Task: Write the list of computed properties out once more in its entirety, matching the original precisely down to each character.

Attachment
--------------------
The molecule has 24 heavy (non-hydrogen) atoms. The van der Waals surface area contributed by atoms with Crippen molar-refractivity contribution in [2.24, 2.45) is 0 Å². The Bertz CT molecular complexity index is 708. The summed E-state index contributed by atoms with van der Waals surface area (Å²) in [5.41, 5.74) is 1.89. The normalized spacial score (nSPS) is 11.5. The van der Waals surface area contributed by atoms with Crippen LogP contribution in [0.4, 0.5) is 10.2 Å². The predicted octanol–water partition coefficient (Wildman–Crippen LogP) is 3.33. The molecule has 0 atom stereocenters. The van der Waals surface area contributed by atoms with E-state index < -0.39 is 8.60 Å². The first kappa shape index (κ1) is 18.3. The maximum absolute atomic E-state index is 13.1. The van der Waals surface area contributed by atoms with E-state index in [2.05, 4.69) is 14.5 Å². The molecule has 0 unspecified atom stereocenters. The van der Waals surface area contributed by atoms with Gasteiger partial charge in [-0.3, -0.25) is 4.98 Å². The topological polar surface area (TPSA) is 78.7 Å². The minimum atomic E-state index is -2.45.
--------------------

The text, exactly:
The molecule has 24 heavy (non-hydrogen) atoms. The van der Waals surface area contributed by atoms with Crippen molar-refractivity contribution in [2.24, 2.45) is 0 Å². The Bertz CT molecular complexity index is 708. The summed E-state index contributed by atoms with van der Waals surface area (Å²) in [5.41, 5.74) is 1.89. The normalized spacial score (nSPS) is 11.5. The van der Waals surface area contributed by atoms with Crippen LogP contribution in [0.4, 0.5) is 10.2 Å². The predicted octanol–water partition coefficient (Wildman–Crippen LogP) is 3.33. The molecule has 0 atom stereocenters. The van der Waals surface area contributed by atoms with E-state index < -0.39 is 8.60 Å². The first kappa shape index (κ1) is 18.3. The maximum absolute atomic E-state index is 13.1. The van der Waals surface area contributed by atoms with E-state index in [2.05, 4.69) is 14.5 Å². The molecule has 0 unspecified atom stereocenters. The van der Waals surface area contributed by atoms with Gasteiger partial charge in [-0.3, -0.25) is 4.98 Å². The topological polar surface area (TPSA) is 78.7 Å². The minimum atomic E-state index is -2.45.